Q: We recently received a letter asking us to mail a check for $189 to the Property Tax Review Board to appeal our property tax bill. A few days later, I saw on the news that this is some kind of scam. If it is a scam, is anybody doing anything about it? Thanks. — Jayne C., Las Vegas
A: You are apparently one of hundreds, if not thousands, of homeowners who received such a letter in the past month.
I’ve seen this letter, too. It looked fairly official, like something you might get from the county. It was labeled “2009 property tax reduction form” and it included a box touting an “estimated savings” of more than $1,200 if the homeowner signs an included form and returns it with a check for $189 by the stated due date of Sept. 11, 2009.
“At your request, the Property Tax Review Board will file an application requesting Clark County to lower your property taxes,” the letter stated, adding that, “Property Tax Review Board is not a government agency.”
This letter has prompted warnings from local authorities and the state attorney general’s office. The attorney general issued a consumer advisory on Aug. 6 that said “the savings the Property Tax Review Board promises are based on faulty data, and a Nevada property owner will probably see no savings.”
Nevada Attorney General Catherine Cortez Masto cautioned consumers about responding to solicitations offering guaranteed savings.
The attorney general’s office has asked me and the Greater Las Vegas Association of Realtors to warn our members and the public about this. We’re encouraging people to disregard this and similar solicitations. We posted a message on GLVAR’s Multiple Listing Service that all our members see when they log on. We’re also mentioning this in meetings, in articles and doing all we can.
Homeowners are facing more than their share of challenges these days. The last thing needed is misleading mailers seeking $189 to file an appeal.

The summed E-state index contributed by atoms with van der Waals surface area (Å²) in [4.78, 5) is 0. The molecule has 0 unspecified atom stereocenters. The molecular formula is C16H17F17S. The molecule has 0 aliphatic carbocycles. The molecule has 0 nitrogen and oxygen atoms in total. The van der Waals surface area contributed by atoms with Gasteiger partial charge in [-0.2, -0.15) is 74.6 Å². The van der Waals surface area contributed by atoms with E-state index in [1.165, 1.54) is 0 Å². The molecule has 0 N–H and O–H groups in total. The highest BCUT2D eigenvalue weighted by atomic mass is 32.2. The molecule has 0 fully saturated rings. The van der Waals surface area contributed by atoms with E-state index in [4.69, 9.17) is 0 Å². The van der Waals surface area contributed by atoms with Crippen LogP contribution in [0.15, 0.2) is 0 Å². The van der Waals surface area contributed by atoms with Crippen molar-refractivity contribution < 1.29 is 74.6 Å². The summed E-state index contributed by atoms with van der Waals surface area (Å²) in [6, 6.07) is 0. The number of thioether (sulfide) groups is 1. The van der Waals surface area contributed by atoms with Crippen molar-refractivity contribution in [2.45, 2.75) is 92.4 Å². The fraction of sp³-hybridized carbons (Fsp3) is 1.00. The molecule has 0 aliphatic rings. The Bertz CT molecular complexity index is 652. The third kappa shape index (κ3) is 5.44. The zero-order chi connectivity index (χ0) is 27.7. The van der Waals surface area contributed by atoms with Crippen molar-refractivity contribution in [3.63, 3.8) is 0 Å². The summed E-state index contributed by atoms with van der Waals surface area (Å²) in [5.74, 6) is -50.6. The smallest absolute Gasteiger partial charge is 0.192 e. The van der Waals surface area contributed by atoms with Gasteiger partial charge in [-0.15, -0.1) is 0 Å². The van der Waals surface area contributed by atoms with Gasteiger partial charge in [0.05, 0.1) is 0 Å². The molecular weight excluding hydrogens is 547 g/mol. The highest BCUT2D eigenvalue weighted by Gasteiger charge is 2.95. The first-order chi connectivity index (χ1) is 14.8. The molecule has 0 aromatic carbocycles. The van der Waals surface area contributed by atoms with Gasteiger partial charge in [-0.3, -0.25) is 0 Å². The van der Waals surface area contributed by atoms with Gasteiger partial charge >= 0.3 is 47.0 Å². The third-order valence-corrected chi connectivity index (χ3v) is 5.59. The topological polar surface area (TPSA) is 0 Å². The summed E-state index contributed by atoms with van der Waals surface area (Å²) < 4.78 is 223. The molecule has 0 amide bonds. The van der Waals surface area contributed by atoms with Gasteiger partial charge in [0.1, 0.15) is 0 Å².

You can appeal your property tax assessment at no cost by contacting the county assessor’s office.
Contrary to what this mailer suggests, county officials note that the deadline for appealing the 2009 local property tax assessment was Jan. 15, 2009. The county plans to send notices showing assessments for the coming tax year in December.
I suspect the people behind this mailer thought this would be a good time for such a scheme because many homeowners are confused about why their property taxes are going up as home values are going down.
According to the Clark County assessor’s office, this can be attributed to the statewide property tax cap passed by the Nevada Legislature in 2005. Since the tax cap was based on property values as of the 2004-2005 tax year, local property taxes have been generally going up by as much as 3 percent per year since 2005 — instead of at a higher rate had the cap not been enacted.
Michele Shafe, assistant director in the county assessor’s office, said that started to change this year when about 400,000 of roughly 730,000 Clark County property owners saw their property tax bills decrease as their property values dropped below 2004 levels.
“Over half received a lower tax bill this year over last year,” she said. “We expect that trend to continue for this upcoming tax year.”
Even if your property tax bill continued to increase, she said the property tax cap has limited increases for most homeowners to be less than 3 percent per year. Homeowners are still ahead of the game, paying lower property taxes these past five years.
For more information on this issue, visit accessclarkcounty.com/assessor or call the assessor’s office at 455-3882.
Sue Naumann is the president of the Greater Las Vegas Association of Realtors and has worked in the real estate industry for nearly 30 years. GLVAR has nearly 13,500 members. To ask her a question, e-mail her at firstname.lastname@example.org. For more information, visit lasvegasrealtor.com.